The conference covered a lot of information and, due to language barriers, not everything translated over. But, the audience was rewarded for their patience with one more surprise. All the community members in attendance were going home with a laptop computer and six months of internet. The enthusiasm jumped about 1000% at that point. Take a look at the happy faces filing out of the building!
Why It Matters, Personal Stories, and Obstacles
Before the event, I was able to sit down and chat about this with Senior Executive Vice President and Chief Diversity Officer, David L. Cohen, and spokespersons Adamari Lopez and Jackie Joyner Kersee.
Cohen pointed out that the percentage of the the people who could benefit from it the most are the ones that have it in much lower percentages. Which is sad since the internet has the potential to “level the playing field and equalize opportunity.” Denying access to those with low incomes can cause that population to fall further and further behind. “The design of the program is to address and help close the digital divide.” He also mentioned that it is not okay for one-quarter of the country to not have access to the internet at home. So, as a company, Comcast is going to do everything in its power to “try to connect people to the internet regardless of the zip code where they live, or income level of their parents, or the color of their skin.” Basically, Internet Essentials can help open doors for those who might not have a chance otherwise.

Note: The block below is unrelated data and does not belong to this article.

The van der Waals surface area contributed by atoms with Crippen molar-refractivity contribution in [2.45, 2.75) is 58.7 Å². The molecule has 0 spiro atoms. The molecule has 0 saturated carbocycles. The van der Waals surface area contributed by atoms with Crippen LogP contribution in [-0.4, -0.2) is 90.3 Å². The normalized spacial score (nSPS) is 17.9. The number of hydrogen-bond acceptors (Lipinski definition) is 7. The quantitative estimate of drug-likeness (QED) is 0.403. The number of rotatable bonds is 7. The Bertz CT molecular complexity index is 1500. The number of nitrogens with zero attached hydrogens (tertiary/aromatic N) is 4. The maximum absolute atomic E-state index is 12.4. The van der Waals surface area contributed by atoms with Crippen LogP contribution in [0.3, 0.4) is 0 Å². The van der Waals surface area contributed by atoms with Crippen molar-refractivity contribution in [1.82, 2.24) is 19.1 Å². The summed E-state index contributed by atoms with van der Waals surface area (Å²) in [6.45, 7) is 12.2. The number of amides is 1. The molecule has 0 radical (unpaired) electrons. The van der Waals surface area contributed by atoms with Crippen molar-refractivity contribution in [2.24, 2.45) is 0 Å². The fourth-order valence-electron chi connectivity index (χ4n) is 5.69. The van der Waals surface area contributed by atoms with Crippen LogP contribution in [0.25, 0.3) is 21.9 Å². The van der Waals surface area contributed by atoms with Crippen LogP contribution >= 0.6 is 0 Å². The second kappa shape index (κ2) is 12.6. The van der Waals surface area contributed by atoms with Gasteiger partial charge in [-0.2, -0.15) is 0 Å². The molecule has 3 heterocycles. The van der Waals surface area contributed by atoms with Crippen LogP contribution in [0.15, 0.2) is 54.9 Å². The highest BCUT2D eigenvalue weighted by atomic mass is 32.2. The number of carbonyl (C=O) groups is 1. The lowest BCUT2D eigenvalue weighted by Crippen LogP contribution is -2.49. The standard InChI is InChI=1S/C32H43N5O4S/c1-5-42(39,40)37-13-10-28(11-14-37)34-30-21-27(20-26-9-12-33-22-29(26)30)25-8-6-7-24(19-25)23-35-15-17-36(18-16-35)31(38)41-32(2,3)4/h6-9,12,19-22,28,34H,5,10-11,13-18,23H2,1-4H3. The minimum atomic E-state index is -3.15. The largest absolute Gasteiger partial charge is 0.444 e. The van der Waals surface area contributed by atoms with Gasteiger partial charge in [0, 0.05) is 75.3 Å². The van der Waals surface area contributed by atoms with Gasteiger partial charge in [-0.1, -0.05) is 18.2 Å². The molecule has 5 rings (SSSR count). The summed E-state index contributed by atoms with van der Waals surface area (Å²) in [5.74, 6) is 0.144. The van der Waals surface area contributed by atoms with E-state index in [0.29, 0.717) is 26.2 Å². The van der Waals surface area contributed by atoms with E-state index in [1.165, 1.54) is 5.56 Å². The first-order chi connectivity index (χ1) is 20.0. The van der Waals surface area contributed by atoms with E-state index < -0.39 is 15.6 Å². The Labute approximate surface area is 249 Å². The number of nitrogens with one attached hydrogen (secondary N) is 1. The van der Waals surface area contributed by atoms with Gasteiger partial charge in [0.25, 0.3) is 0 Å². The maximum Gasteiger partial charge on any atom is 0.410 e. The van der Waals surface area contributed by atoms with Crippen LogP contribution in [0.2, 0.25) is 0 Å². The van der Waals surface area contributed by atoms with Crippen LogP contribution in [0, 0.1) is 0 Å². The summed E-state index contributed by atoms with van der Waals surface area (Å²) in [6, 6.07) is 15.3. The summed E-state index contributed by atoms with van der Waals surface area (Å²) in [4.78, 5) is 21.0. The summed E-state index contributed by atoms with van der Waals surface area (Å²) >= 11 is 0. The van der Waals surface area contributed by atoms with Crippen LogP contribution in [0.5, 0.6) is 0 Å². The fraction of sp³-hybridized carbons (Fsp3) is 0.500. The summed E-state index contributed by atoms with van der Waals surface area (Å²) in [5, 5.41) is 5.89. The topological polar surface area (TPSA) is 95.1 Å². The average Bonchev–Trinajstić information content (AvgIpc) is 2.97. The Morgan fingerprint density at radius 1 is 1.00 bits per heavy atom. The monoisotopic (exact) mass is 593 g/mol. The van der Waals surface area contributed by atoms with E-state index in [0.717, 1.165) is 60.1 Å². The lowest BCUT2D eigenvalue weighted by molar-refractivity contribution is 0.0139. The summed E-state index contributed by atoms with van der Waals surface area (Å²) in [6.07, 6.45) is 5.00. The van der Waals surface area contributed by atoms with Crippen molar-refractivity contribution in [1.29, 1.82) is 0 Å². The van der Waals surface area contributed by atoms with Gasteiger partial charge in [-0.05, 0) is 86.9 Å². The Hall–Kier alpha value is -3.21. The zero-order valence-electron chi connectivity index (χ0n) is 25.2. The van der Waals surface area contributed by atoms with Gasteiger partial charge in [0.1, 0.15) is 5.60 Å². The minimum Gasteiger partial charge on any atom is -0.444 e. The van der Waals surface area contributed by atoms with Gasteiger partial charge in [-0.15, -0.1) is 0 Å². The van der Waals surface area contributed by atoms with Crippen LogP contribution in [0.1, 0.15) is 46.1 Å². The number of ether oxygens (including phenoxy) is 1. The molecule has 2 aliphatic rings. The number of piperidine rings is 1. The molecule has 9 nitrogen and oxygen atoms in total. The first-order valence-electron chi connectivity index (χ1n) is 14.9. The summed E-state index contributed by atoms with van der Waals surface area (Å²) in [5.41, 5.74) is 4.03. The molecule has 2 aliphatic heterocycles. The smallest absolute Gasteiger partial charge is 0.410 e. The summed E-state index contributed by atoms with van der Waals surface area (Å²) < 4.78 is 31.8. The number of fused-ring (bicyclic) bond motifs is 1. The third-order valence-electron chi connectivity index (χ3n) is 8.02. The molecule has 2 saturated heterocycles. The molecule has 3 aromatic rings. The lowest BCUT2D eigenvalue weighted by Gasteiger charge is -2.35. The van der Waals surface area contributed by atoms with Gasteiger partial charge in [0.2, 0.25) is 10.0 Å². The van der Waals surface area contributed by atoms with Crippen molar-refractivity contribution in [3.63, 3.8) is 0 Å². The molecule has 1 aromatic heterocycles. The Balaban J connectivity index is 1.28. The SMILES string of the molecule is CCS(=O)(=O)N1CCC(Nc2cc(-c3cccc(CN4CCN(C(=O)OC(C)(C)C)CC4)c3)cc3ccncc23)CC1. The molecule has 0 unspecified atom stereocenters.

He shared a few stories about the difference Internet Essentials has made. Some had to take their kids to McDonald’s after dinner to use the Wi-Fi for homework. A gifted student traveled two hours by bus, each way, just to get one hour of internet service for her schooling (which was 100% online). Two sisters who immigrated from Latin America were completely computer and internet illiterate but were now communicating with their family via Skype. One family had no computer but the son’s homework was all online. He would have to wait for hours at the computer lab to use a computer but, thanks to this program, his “Big Brother” was able to get him a free computer and six months of internet. Another woman got the computer for her kids to do homework but ended up taking online classes and is now a counselor. He concluded with, “The numbers blow you away but the real story is the impact this program has on real families, on real people, in transforming their lives.”